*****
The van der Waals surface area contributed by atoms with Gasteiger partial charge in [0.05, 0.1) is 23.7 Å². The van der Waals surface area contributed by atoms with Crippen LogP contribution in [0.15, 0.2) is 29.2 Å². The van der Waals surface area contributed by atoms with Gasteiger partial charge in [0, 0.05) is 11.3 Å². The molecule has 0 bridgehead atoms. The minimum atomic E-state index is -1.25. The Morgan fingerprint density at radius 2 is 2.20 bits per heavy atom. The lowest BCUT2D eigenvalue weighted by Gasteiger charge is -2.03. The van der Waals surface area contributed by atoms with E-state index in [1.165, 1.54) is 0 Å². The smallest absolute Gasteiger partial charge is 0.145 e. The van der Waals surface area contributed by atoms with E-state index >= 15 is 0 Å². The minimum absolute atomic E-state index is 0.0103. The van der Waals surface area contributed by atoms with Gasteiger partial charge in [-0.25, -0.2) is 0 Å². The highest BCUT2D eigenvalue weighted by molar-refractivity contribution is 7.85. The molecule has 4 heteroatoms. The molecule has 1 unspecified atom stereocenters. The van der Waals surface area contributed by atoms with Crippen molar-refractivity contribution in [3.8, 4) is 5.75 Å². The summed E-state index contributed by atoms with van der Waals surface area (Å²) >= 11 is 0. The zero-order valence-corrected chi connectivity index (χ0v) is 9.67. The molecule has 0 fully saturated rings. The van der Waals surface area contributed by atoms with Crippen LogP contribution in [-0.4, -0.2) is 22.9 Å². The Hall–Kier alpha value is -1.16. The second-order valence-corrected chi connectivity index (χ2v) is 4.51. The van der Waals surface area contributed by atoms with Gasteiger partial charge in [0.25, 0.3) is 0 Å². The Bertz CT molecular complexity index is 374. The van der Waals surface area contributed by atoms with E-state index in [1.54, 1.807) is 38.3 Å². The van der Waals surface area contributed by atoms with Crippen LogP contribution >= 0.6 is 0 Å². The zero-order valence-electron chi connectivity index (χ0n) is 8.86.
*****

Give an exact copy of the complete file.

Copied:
The van der Waals surface area contributed by atoms with Gasteiger partial charge in [0.05, 0.1) is 23.7 Å². The van der Waals surface area contributed by atoms with Crippen LogP contribution in [0.15, 0.2) is 29.2 Å². The van der Waals surface area contributed by atoms with Gasteiger partial charge in [0, 0.05) is 11.3 Å². The molecule has 0 bridgehead atoms. The minimum atomic E-state index is -1.25. The Morgan fingerprint density at radius 2 is 2.20 bits per heavy atom. The lowest BCUT2D eigenvalue weighted by Gasteiger charge is -2.03. The van der Waals surface area contributed by atoms with E-state index in [1.165, 1.54) is 0 Å². The smallest absolute Gasteiger partial charge is 0.145 e. The van der Waals surface area contributed by atoms with E-state index >= 15 is 0 Å². The minimum absolute atomic E-state index is 0.0103. The van der Waals surface area contributed by atoms with Gasteiger partial charge in [-0.25, -0.2) is 0 Å². The highest BCUT2D eigenvalue weighted by molar-refractivity contribution is 7.85. The molecule has 4 heteroatoms. The molecule has 1 unspecified atom stereocenters. The van der Waals surface area contributed by atoms with Crippen molar-refractivity contribution in [3.8, 4) is 5.75 Å². The summed E-state index contributed by atoms with van der Waals surface area (Å²) >= 11 is 0. The zero-order valence-corrected chi connectivity index (χ0v) is 9.67. The molecule has 0 fully saturated rings. The van der Waals surface area contributed by atoms with Crippen LogP contribution in [-0.4, -0.2) is 22.9 Å². The Hall–Kier alpha value is -1.16. The second-order valence-corrected chi connectivity index (χ2v) is 4.51. The van der Waals surface area contributed by atoms with Gasteiger partial charge in [0.25, 0.3) is 0 Å². The Bertz CT molecular complexity index is 374. The van der Waals surface area contributed by atoms with E-state index in [1.54, 1.807) is 38.3 Å². The van der Waals surface area contributed by atoms with Crippen LogP contribution >= 0.6 is 0 Å². The zero-order valence-electron chi connectivity index (χ0n) is 8.86.